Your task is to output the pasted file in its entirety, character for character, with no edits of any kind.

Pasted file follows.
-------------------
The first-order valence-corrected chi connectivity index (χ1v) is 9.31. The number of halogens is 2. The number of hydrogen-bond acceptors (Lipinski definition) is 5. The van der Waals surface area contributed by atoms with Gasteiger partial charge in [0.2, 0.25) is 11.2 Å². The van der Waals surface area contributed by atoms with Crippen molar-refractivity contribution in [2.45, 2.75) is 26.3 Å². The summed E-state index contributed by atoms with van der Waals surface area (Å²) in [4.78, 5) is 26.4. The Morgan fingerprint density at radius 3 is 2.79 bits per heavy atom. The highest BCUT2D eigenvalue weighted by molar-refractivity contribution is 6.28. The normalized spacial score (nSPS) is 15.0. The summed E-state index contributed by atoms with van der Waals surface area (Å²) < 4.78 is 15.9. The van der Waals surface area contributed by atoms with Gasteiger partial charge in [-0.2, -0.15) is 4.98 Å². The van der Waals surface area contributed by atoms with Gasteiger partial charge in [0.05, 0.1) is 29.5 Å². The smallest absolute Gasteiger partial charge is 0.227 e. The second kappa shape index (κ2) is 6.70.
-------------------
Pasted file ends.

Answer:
The first-order valence-corrected chi connectivity index (χ1v) is 9.31. The number of halogens is 2. The number of hydrogen-bond acceptors (Lipinski definition) is 5. The van der Waals surface area contributed by atoms with Gasteiger partial charge in [0.2, 0.25) is 11.2 Å². The van der Waals surface area contributed by atoms with Crippen molar-refractivity contribution in [2.45, 2.75) is 26.3 Å². The summed E-state index contributed by atoms with van der Waals surface area (Å²) in [4.78, 5) is 26.4. The Morgan fingerprint density at radius 3 is 2.79 bits per heavy atom. The highest BCUT2D eigenvalue weighted by molar-refractivity contribution is 6.28. The normalized spacial score (nSPS) is 15.0. The summed E-state index contributed by atoms with van der Waals surface area (Å²) < 4.78 is 15.9. The van der Waals surface area contributed by atoms with Gasteiger partial charge in [-0.2, -0.15) is 4.98 Å². The van der Waals surface area contributed by atoms with Gasteiger partial charge in [0.05, 0.1) is 29.5 Å². The smallest absolute Gasteiger partial charge is 0.227 e. The second kappa shape index (κ2) is 6.70.